Highlights include a $1,000 per-couple tax cut, a $43 billion boost for infrastructure repairs and construction, and a $43 billion aid package for the poor and unemployed.
Farm country is by no means left on the sidelines with a line item that adds $20 billion to the food stamp program. But augmenting aid to America's poor and unemployed is only part of what newly minted Secretary of Agriculture Tom Vilsack has in mind for USDA. The Department has been plagued by complaints of over spending and accidental subsidy payments to deceased farmers. And Vilsack is now the third Secretary of Agriculture given the responsibility of handling fallout from the landmark civil rights case that ended in the largest settlement in U.S. history.
Sec. Tom Vilsack, USDA: ""I think we'll be at the front of responding to the impact and the human consequences of job loss. Now when people lose their job they obviously worry about putting food on the table. Now that's why its important in the stimulus package to increase and significantly put more resources behind the food assistance programs so that we can assure those families that are struggling today that they can get food on the table for their children."
Vilsack says the massive economic stimulus bill that passed the U.S. House this week could help current Agriculture Department initiatives in Rural America.
Sec. Tom Vilsack, USDA: "A lot of these contractors can have a rough time in these small towns. But if we are creating easements, restoring wetlands, developing buffer strips through the Conservation Stewardship Programs and EQUIP, then we can help get these people back to work."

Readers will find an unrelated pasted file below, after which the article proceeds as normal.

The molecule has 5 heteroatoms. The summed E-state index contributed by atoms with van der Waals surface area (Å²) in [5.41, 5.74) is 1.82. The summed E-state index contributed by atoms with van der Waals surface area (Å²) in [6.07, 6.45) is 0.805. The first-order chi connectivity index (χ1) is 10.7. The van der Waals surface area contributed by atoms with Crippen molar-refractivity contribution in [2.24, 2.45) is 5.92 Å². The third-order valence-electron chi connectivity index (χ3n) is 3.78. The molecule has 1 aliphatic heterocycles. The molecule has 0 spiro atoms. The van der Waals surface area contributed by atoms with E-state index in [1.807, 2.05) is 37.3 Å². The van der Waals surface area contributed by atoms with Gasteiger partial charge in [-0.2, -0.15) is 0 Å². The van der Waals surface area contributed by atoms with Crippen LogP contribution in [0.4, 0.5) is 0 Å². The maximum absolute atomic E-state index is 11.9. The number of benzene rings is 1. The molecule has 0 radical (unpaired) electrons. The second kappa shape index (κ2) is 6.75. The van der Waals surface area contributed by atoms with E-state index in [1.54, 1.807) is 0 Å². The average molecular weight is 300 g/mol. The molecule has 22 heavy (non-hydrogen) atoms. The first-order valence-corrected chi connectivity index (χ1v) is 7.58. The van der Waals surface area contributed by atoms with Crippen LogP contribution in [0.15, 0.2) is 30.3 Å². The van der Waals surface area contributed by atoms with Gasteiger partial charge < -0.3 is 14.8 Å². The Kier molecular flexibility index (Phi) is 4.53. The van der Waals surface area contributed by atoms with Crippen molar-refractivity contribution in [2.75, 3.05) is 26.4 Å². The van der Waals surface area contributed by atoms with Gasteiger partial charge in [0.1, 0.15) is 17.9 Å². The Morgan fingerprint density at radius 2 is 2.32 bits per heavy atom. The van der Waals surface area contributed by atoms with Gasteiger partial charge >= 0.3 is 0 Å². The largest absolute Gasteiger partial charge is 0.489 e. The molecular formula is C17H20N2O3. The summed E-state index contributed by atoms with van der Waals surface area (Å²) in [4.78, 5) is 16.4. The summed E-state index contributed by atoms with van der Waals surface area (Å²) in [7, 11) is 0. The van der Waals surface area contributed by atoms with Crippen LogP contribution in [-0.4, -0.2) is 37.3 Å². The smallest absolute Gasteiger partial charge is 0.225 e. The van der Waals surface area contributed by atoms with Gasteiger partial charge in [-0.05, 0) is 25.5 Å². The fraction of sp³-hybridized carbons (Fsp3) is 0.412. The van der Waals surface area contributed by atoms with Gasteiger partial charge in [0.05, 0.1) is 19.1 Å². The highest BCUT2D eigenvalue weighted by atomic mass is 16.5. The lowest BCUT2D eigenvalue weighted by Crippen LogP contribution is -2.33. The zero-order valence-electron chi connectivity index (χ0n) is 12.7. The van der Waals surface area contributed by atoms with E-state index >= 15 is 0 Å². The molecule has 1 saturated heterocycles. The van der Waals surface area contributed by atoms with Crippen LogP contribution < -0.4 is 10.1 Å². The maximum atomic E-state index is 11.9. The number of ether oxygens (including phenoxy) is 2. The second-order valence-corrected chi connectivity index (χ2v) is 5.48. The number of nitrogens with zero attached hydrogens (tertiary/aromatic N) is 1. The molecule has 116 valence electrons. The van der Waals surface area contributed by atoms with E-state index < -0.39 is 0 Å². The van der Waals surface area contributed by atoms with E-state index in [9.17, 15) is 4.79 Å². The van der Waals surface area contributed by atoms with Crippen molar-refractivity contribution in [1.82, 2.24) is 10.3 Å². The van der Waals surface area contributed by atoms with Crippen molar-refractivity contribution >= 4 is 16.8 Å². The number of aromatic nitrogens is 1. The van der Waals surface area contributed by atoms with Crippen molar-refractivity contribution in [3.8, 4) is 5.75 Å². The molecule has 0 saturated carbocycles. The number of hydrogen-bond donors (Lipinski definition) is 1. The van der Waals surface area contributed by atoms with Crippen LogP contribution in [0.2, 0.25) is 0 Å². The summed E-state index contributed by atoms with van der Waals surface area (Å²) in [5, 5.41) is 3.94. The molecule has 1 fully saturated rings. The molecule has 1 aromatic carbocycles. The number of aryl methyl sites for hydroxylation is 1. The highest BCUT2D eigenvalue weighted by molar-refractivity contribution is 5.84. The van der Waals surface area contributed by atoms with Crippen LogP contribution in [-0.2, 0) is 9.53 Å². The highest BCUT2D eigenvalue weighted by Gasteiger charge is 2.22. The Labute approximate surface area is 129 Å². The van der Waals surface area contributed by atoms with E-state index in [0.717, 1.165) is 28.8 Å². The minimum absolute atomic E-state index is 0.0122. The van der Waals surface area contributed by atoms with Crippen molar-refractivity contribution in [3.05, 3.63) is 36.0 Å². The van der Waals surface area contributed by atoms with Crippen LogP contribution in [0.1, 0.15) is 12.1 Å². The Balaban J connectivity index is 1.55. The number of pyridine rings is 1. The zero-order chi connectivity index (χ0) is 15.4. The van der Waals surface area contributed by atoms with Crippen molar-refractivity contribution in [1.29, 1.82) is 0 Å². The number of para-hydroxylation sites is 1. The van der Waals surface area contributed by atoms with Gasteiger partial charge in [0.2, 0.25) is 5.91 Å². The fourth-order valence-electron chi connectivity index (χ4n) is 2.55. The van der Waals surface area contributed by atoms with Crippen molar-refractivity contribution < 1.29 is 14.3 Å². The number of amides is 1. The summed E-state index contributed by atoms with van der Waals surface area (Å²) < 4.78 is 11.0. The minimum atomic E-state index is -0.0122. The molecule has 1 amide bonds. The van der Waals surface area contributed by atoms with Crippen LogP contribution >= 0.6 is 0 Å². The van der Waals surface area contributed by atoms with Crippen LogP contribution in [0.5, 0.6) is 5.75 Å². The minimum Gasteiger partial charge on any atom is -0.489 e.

President Obama's nearly $900 billion economic stimulus package could include $250 million to overhaul USDA's aging computer system and $6 billion for rural broadband initiatives. Both appropriations were criticized by Republican leadership as "government pork" unlikely to stimulate the economy – a charge Secretary Vilsack disputes. The new Ag Secretary hoped to send an email to USDA employees on his first day on the job only to discover his message needed to reformatted and resent across the Department's 29 different computer systems.
Speaking to Department employees last week, Vilsack also dove into the politically charged history of racial discrimination at USDA.
Sec. Tom Vilsack, USDA: ""We have been criticized by the GAO. We have been criticized by the Inspector General. We have been criticized by Congressional leaders. We have been criticized by groups and we have been sued - repeatedly over the decades. It takes time, it takes energy, it takes resources, it doesn't have to be and it shouldn't be."